Does It Make Sense to Charge Your EV With a Generator?

The main purpose of a generator is to produce extra power when you’re running low. While they’re good alternatives, they come with some drawbacks. Most generators are way too small to provide power to an electric vehicle. Even if you find one that can generate enough energy, they don’t come cheap.

Credit: dcbel via Pexels

There may even be issues once you get a generator in the correct size. They’re much too large and heavy to carry, so your mobility is limited. You’ll be in a tough spot if your car’s battery dies in the driveway and you set your generator up out back. Finding the right adapter to make charging possible can also be tricky.

While generators are still a reasonable solution, it may not be worth it. Power outages are typically short and contained to specific areas. You’ll likely be able to wait it out or go to a nearby charging station if you need to fill up your tank. Most EVs can go over 200 miles with a fully-charged battery, so you should be able to make it.

It makes sense to charge your EV with a generator if you need to be ready to leave immediately. That being said, using other energy sources or waiting until the power comes back is a good idea. You can also just drive your EV to wherever there’s electricity,so it might be wise to use the generator to power your stationary appliances instead.

Should You Use Your EV as a Backup Power Source Instead?

Electricity is essential for an EV to function, but that doesn’t mean it’s useless during a power outage. You can use it as an energy source if there are more important things you need to keep powered. For example, some medical devices require electricity to function. Beyond that, keeping your refrigerator, lights, and thermostat on is crucial, especially in emergencies.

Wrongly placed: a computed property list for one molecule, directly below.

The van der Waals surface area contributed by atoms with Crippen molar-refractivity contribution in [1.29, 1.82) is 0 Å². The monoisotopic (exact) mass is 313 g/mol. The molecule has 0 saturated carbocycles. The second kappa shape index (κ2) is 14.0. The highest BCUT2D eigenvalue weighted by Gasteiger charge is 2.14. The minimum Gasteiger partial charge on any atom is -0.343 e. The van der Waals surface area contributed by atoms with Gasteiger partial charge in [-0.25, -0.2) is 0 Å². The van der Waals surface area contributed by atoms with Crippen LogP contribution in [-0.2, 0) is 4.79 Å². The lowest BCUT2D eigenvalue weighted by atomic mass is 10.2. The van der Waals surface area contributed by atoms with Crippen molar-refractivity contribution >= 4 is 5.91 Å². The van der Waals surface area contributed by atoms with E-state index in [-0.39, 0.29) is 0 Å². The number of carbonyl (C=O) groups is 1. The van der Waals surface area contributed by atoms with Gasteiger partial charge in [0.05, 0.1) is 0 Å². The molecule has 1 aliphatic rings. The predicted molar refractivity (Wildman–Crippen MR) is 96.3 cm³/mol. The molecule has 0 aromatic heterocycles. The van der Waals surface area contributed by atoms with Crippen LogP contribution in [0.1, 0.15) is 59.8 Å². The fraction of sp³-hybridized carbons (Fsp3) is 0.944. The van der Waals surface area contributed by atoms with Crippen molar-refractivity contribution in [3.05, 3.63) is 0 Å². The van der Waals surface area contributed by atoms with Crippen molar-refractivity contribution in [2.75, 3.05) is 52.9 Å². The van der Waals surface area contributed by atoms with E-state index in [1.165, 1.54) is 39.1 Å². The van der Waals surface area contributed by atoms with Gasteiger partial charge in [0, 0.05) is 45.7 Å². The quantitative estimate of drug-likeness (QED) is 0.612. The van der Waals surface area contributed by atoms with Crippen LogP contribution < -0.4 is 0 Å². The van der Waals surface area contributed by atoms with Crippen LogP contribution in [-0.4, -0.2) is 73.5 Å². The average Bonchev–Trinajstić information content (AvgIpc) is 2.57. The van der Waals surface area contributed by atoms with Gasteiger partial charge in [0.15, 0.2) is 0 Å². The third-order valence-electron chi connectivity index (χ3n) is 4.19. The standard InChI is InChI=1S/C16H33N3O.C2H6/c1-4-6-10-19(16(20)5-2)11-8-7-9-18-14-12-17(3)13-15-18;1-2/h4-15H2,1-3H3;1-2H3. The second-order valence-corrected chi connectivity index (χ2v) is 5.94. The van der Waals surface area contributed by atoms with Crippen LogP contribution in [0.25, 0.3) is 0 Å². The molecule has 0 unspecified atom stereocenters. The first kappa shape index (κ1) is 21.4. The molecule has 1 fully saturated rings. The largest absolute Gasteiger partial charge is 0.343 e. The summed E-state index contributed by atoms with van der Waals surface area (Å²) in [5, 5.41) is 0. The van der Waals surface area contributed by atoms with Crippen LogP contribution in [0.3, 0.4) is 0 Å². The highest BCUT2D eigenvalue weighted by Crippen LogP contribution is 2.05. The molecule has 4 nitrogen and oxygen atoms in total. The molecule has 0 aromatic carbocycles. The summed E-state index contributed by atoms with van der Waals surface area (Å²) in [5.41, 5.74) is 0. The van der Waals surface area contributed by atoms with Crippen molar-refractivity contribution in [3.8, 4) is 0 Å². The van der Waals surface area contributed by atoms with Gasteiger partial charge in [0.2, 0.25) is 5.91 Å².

Consider using your EV as a backup power source instead of finding ways to charge it. An inverter can convert its electric current and power your home. It’s essentially a huge mobile battery, so you can take advantage of the charge it has left to run your appliances.

In 2021, most people sat through a total of seven hours with no electricity over the course of the year. A car can sit in the garage for a few hours with no problem — the food in your fridge is less durable. While you can prioritize charging your EV if you want, charging the rest of your home may be more important.

Charging Your Electric Vehicle During a Blackout

You can charge your electric vehicle during a blackout but you should be mindful of your situation. If it has enough power to drive to a charging station, you should do so instead of hooking it up to a generator. It’s also important to consider why the power went out and factor that into your decision.

You can use alternative power sources to charge your EV or power your home with its battery. Keep in mind that the type of EV you have and the port it has will affect your options. Overall, deciding the best way to charge it during a power outage is up to you.

Picture of By Emily Newton

By Emily Newton

Emily Newton is a tech journalist. As Editor-in-Chief of Revolutionized, she regularly covers science and technology stories. Subscribe to Innovation & Tech Today to read more from Emily.